Myanmar protesters defy military and call for greater dissent

Protesters in Myanmar on Monday held protests against the restoration of Aung San Suu Kyi’s government, calling for a more coordinated nationwide dissent that opposed efforts by the military to quell attempts to rally opposition to his two-month rule.

Activists said six people were killed over the weekend when police and soldiers used violence to end what some protesters call the “Spring Revolution”.

The campaign against the overthrow of the elected government of Aung San Suu Kyi included street marches, a campaign over civil disobedience with strikes and bizarre social media riots that the junta sought to control by shutting down wireless broadband and mobile data services.

Protesters with posters of Suu Kyi and signs asking for international intervention marched through the streets of the second largest city, Mandalay, according to pictures on social media.

Protesters later on Monday called for coordinated applause across the country to recognize armies of ethnic minorities who have joined the anti-coup movement, as well as youth demonstrators who fought security forces on the streets every day trying to shield or rescue wounded demonstrators.

“Let’s clap for five minutes on April 5th at 5 p.m. to honor ethnic armed organizations and Gen Z defense youth from Myanmar, including Yangon, who are fighting for us in the revolutionary struggle,” said Ei Thinzar Maung, a protest leader. on Facebook .

Opponents of military rule wrote protest messages on Easter eggs on Sunday, including “We have to win” and “MAH out” – referring to junta leader Min Aung Hlaing.

At least 557 people have been killed since he led a coup d’état to prevent Suu Kyi’s party from running for a second term on February 1, just hours before a new parliament was convened.

This was followed by months of military complaints about fraud in an election in which Suu Kyi’s party won 83 percent of the vote and a party founded by Min Aung Hlaing’s predecessor was put under pressure.

The coup and the crackdown on demonstrations sparked an international outcry and triggered Western sanctions against the military and its lucrative businesses.

Protesters hold flags during an anti-military coup rally in the Launglone community in Dawei district of Myanmar on Monday.HANDOUT / AFP – Getty Images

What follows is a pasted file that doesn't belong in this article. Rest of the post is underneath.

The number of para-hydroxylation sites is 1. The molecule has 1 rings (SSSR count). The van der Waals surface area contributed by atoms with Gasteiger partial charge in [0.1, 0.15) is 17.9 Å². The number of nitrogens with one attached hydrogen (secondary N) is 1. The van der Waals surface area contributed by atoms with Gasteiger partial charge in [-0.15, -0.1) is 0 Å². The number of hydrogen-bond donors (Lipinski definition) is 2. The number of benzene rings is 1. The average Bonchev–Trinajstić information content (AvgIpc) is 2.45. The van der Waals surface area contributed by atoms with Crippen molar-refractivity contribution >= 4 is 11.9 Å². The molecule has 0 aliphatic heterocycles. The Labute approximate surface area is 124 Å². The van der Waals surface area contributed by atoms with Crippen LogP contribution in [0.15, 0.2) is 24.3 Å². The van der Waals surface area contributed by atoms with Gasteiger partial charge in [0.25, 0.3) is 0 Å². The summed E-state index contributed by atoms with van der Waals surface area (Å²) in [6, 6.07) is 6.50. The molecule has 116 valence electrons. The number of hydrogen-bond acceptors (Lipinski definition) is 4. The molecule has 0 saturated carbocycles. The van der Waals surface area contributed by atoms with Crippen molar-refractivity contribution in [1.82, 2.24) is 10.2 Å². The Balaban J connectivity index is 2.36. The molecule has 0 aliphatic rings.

In a speech to soldiers published in state media on Sunday, Min Aung Hlaing said the security forces are “exercising extreme restraint” against armed rioters who cause violence and anarchy.

External pressure on the military to stop the killings is growing. Some countries are demanding that it cede power and free all detainees, others are calling for dialogue and new elections soon.

Around 2,658 were arrested under the junta, the Association for Political Prisoners (AAPP) said on Monday.

The junta announced arrest warrants against more than 60 celebrities, social media influencers, models and musicians over the weekend.

The military, which ruled with iron for half a century until 2011, has seen hostilities with armed ethnic minorities on at least two fronts, fueling fears of growing conflict and chaos in the country.

The Karen National Union, which signed a ceasefire in 2012, has recorded the first military air strikes on its armed forces in more than 20 years, sending thousands of refugees to Thailand. There was also fighting between the army and ethnic Kachin insurgents in the north.

Fitch Solutions said Monday the situation in Myanmar was “past the point of uncertainty” and a conservative forecast for its economy would mean a 20 percent decline in the fiscal year that began in October, instead of the 2 percent before the coup.

The use of air strikes “marks a new limit to the extent to which the military is willing to mobilize its arsenal to quell any disagreements.”

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